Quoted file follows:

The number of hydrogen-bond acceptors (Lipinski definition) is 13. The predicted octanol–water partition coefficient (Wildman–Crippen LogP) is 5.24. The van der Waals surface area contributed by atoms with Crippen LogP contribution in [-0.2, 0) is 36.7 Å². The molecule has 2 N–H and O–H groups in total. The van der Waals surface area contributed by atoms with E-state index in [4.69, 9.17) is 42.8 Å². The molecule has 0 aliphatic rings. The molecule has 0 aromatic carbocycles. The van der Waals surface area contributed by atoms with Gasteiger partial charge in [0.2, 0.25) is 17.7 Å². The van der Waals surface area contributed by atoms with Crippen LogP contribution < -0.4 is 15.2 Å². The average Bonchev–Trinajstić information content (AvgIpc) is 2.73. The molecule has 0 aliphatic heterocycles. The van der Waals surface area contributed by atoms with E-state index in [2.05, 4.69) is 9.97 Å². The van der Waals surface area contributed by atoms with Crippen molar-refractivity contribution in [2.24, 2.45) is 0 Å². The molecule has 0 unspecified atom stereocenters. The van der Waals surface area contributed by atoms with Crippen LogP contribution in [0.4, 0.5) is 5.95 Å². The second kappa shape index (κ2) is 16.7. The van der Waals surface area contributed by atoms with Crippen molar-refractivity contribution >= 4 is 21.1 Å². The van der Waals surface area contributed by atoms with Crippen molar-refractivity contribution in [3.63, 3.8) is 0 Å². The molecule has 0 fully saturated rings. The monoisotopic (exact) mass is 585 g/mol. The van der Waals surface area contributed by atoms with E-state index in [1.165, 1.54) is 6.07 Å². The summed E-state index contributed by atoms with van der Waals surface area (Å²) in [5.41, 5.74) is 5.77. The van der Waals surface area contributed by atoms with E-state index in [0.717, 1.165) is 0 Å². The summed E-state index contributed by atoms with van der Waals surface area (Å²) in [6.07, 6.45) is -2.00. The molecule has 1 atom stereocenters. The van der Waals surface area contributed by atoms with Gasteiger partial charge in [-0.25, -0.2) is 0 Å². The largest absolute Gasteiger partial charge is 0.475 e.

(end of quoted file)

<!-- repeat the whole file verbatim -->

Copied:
The number of hydrogen-bond acceptors (Lipinski definition) is 13. The predicted octanol–water partition coefficient (Wildman–Crippen LogP) is 5.24. The van der Waals surface area contributed by atoms with Crippen LogP contribution in [-0.2, 0) is 36.7 Å². The molecule has 2 N–H and O–H groups in total. The van der Waals surface area contributed by atoms with E-state index in [4.69, 9.17) is 42.8 Å². The molecule has 0 aliphatic rings. The molecule has 0 aromatic carbocycles. The van der Waals surface area contributed by atoms with Gasteiger partial charge in [0.2, 0.25) is 17.7 Å². The van der Waals surface area contributed by atoms with Crippen LogP contribution < -0.4 is 15.2 Å². The average Bonchev–Trinajstić information content (AvgIpc) is 2.73. The molecule has 0 aliphatic heterocycles. The van der Waals surface area contributed by atoms with E-state index in [2.05, 4.69) is 9.97 Å². The van der Waals surface area contributed by atoms with Crippen molar-refractivity contribution in [2.24, 2.45) is 0 Å². The molecule has 0 unspecified atom stereocenters. The van der Waals surface area contributed by atoms with Crippen LogP contribution in [0.4, 0.5) is 5.95 Å². The second kappa shape index (κ2) is 16.7. The van der Waals surface area contributed by atoms with Crippen molar-refractivity contribution >= 4 is 21.1 Å². The van der Waals surface area contributed by atoms with Crippen molar-refractivity contribution in [3.63, 3.8) is 0 Å². The molecule has 0 fully saturated rings. The monoisotopic (exact) mass is 585 g/mol. The van der Waals surface area contributed by atoms with E-state index in [1.165, 1.54) is 6.07 Å². The summed E-state index contributed by atoms with van der Waals surface area (Å²) in [5.41, 5.74) is 5.77. The van der Waals surface area contributed by atoms with E-state index in [0.717, 1.165) is 0 Å². The summed E-state index contributed by atoms with van der Waals surface area (Å²) in [6.07, 6.45) is -2.00. The molecule has 1 atom stereocenters. The van der Waals surface area contributed by atoms with Gasteiger partial charge in [-0.25, -0.2) is 0 Å². The largest absolute Gasteiger partial charge is 0.475 e.